Sallie Mae is bringing back an option that lets students wait until after graduation to start repaying loans.
The private student lender, formally known as SLM Corp., had done away with its signature deferred payment option loan during the credit crisis in 2009.
At the time, Sallie Mae instead began requiring borrowers to make interest payments right away while in school. The company said the in-school payments helped defray long-term costs for students by reducing the amount of interest that accumulated on the loan.
The company was also looking to reduce its exposure to defaults during the credit crunch.
Students who are approved for loans in the 2011-2012 academic year will now be given three payment options:
_Interest payments. Students who opt to make interest payments in school will be given a more favorable interest rate, which varies depending on their credit profile.
On a $10,000 loan, the typical in-school payment would be about $70 a month. The loan is repaid within seven years after graduation. Over the life of the loan, students would pay about $16,700 depending on the interest rate they're given.
_Fixed payments. A second option, which was introduced last year, requires a fixed monthly payment of $25. This comes with a slightly higher interest rate and a repayment period of 10 years. On a $10,000 loan, students would pay a total of about $20,000 over the life of the loan.
_Deferred payments. Those who choose to defer payments until graduation are given the highest interest rates. The repayment period is 12 years. Students still get statements each month detailing how much they could save by making interest or fixed payments. On a $10,000 loan, students would pay a total of $23,100 over the life of the loan.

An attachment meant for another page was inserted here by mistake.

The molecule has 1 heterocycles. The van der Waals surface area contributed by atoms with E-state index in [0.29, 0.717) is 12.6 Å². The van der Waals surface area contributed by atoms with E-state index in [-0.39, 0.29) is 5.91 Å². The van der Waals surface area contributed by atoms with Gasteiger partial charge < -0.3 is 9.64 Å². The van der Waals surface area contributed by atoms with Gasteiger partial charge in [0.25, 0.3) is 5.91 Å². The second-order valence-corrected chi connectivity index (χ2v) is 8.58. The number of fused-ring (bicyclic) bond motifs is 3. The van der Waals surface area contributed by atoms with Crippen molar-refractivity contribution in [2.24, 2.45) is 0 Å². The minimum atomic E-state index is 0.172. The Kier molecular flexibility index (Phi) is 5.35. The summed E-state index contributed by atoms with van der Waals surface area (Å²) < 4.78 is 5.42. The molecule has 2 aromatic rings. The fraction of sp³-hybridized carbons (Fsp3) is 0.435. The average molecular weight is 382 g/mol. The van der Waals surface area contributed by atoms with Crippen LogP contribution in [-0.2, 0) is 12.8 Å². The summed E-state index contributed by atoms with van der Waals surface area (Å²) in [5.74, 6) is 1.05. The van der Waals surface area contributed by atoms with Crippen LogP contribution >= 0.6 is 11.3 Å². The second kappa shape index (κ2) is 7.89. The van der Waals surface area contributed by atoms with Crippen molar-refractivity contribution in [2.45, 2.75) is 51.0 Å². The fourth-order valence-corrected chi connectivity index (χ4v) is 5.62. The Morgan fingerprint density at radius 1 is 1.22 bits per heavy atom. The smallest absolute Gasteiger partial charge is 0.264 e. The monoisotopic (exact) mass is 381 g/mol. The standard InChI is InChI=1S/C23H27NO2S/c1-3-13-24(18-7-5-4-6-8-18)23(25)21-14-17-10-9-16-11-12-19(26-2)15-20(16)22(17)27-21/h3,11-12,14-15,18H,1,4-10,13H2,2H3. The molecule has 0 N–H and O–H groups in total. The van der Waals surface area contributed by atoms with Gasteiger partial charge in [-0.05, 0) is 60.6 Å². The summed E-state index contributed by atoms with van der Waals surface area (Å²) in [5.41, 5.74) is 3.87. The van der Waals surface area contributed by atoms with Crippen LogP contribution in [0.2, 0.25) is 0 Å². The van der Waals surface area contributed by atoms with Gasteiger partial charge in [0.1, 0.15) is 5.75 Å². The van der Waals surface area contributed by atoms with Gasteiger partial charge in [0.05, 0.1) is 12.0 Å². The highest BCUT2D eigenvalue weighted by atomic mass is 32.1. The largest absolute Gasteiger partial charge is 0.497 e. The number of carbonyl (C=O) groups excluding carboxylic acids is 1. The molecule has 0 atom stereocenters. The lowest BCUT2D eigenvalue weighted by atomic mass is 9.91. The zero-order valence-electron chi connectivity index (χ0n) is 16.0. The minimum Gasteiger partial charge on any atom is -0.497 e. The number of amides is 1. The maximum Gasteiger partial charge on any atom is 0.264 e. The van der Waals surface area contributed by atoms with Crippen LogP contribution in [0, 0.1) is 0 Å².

Currently, Sallie Mae said about 40 percent of borrowers opt to make interest payments and rest opt for the fixed $25 payment. Charlie Rocha, a senior vice president at company, said his early guess is that only about 10 percent of borrowers will opt for the deferred payments, which were made available Thursday.
Rocha said he doesn't expect the reintroduction of the deferred payment option to dramatically increase the company's loan volume.
That's a figure that has dropped dramatically in recent years amid a tightened credit environment.
For 2011, Sallie Mae executives are projecting the company will originate $2.5 billion in private loans. That's up from the $2.3 billion originated last year, but just a slice of the $7.9 billion originated in 2007.
The drop comes as private student lenders scramble to adjust to a changing marketplace. In March of last year, President Obama signed a law that essentially cut private lenders out of the federal loan program and made the government the primary direct lender to students. The market for private loans meanwhile has been shrinking; total private loan volume last year at $7.7 billion, down from $20.1 billion in 2007, according to The College Board.
Private student loans, which come with higher, variable interest rates, are seen as a last resort for families who have tapped out other resources, such as federal loans.
Sallie Mae, the nation's largest student lender, has been restructuring and slashing jobs as it responds to the new law and increasingly emphasizes its servicing business for federal loans.